Summer is both an academic’s best friend and biggest challenge. Freed from routines and obligations in early May, summer beckons, promising you long days of productivity sitting at a desk and typing away, not so much thinking as recording the words that a muse is whispering in your ears.
Things rarely work out that way, of course. By August there is a mad rush to have something to show for your “time off,” soon interrupted by the coming demands of the fall semester: syllabi, meetings, proposals. Your goal of three finished book chapters and an journal article ends up looking more like a halfway-drafted chapter and a bunch of jotted-down thoughts. For graduate students and faculty members, no season is looked back on with as much regret as the unproductive summer.
I know that because I have had my share of unproductive summers. But I have had some productive ones, too. And I have figured out some things along the way. No promises, no guarantees in what follows, but this is what has worked for me. And now is a good time to start thinking about it.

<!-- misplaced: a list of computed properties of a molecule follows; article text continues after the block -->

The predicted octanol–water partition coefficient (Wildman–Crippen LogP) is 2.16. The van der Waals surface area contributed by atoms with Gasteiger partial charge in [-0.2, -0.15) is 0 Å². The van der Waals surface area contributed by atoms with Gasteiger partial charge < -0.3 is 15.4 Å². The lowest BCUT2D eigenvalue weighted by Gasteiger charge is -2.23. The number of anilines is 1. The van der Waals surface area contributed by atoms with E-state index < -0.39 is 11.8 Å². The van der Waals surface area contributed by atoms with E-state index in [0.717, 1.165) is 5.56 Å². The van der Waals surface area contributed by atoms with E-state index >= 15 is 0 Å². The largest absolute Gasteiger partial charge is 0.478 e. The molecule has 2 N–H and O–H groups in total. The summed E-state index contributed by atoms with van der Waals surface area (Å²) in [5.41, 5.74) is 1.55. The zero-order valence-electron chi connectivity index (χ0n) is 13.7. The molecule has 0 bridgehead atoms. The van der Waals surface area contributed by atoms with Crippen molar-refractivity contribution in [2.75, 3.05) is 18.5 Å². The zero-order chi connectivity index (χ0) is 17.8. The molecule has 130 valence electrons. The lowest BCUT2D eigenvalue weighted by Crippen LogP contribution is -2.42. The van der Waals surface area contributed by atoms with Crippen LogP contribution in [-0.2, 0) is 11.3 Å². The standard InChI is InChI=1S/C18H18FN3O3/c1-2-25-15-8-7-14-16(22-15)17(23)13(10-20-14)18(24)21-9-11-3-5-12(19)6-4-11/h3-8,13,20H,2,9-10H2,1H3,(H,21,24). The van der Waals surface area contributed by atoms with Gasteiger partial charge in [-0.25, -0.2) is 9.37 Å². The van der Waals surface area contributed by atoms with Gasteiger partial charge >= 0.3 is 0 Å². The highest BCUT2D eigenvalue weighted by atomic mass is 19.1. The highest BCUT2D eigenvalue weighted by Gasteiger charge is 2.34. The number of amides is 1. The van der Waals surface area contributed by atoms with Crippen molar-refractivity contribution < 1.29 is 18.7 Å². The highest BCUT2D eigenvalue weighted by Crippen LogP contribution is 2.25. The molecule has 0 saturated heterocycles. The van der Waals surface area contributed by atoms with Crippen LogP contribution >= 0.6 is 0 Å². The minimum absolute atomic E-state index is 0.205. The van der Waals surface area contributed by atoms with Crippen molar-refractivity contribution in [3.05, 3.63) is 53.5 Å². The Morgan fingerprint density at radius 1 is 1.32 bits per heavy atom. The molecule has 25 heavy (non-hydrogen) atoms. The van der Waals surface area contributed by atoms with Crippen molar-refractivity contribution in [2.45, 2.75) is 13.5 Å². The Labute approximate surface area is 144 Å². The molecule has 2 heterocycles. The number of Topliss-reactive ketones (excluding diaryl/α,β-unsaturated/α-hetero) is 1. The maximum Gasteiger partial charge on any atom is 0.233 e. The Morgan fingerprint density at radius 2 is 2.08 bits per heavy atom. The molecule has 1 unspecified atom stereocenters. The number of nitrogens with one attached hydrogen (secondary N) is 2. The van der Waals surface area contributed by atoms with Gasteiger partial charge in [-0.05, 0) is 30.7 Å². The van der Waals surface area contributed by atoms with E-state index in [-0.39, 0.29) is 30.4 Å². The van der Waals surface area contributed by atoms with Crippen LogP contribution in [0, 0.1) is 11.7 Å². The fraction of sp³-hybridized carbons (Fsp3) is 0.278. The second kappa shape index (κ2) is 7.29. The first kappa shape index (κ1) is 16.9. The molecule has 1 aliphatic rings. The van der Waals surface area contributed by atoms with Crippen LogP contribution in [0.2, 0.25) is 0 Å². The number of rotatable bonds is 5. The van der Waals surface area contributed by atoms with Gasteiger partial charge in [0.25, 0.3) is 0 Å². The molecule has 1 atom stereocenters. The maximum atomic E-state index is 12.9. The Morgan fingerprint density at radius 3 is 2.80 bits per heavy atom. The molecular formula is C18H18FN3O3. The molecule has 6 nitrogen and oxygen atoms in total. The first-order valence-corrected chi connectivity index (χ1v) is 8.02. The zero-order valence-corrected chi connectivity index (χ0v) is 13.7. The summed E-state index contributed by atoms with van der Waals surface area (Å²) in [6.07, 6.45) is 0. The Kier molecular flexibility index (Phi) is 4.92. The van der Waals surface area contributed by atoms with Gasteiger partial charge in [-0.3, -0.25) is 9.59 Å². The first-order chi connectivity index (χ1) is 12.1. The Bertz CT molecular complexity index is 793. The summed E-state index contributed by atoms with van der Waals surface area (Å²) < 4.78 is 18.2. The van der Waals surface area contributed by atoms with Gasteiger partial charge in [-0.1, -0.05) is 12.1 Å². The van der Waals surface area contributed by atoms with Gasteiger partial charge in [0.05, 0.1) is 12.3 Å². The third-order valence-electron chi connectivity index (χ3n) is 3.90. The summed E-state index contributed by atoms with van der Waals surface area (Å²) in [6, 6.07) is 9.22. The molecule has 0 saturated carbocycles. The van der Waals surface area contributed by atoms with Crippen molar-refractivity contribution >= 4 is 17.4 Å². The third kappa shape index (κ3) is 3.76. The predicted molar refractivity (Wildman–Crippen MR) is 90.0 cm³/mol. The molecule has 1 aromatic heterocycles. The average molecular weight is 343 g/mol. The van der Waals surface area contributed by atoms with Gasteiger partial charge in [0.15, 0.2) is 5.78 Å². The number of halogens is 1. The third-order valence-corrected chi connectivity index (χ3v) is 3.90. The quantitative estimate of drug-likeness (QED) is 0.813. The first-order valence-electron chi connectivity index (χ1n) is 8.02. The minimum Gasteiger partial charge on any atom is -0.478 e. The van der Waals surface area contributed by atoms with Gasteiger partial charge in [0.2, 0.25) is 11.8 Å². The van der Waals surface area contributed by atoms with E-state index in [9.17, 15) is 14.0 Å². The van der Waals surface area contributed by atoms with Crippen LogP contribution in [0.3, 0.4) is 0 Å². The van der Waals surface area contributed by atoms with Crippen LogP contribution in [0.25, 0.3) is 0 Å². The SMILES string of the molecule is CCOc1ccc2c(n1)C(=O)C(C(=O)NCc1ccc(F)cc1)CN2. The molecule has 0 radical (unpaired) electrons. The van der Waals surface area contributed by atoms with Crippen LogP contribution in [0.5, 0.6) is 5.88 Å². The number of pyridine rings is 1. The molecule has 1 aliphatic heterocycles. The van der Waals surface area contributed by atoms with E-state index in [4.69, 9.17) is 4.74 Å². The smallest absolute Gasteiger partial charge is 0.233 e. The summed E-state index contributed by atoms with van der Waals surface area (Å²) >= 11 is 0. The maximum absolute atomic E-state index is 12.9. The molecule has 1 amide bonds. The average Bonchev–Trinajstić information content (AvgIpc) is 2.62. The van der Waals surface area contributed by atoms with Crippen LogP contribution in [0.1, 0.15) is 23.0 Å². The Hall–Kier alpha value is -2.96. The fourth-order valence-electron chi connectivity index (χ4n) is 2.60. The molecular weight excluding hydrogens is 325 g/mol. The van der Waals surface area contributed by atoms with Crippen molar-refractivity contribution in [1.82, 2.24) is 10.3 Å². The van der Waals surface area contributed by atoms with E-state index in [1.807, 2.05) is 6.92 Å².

Treat your summer writing projects like a long road trip. Every summer we drive to New England from our home in Philadelphia, usually up to see my mom in Vermont. It is a long drive. There is no way around it if we’re going by car. But that doesn’t mean that it shouldn’t take as little time as possible. Do the drive correctly, and we still have half a day to enjoy upon arrival. Do it incorrectly, and we spend the whole day in transit.
So when I say that you should treat your summer writing like a long road trip, I do not mean like Jack Kerouac hitchhiking across the U.S.A.—more like the long drive to Mom’s. Driving speed is only one factor here. The far bigger factors are how quickly you get out the door in the morning and how long you spend stopping for lunch.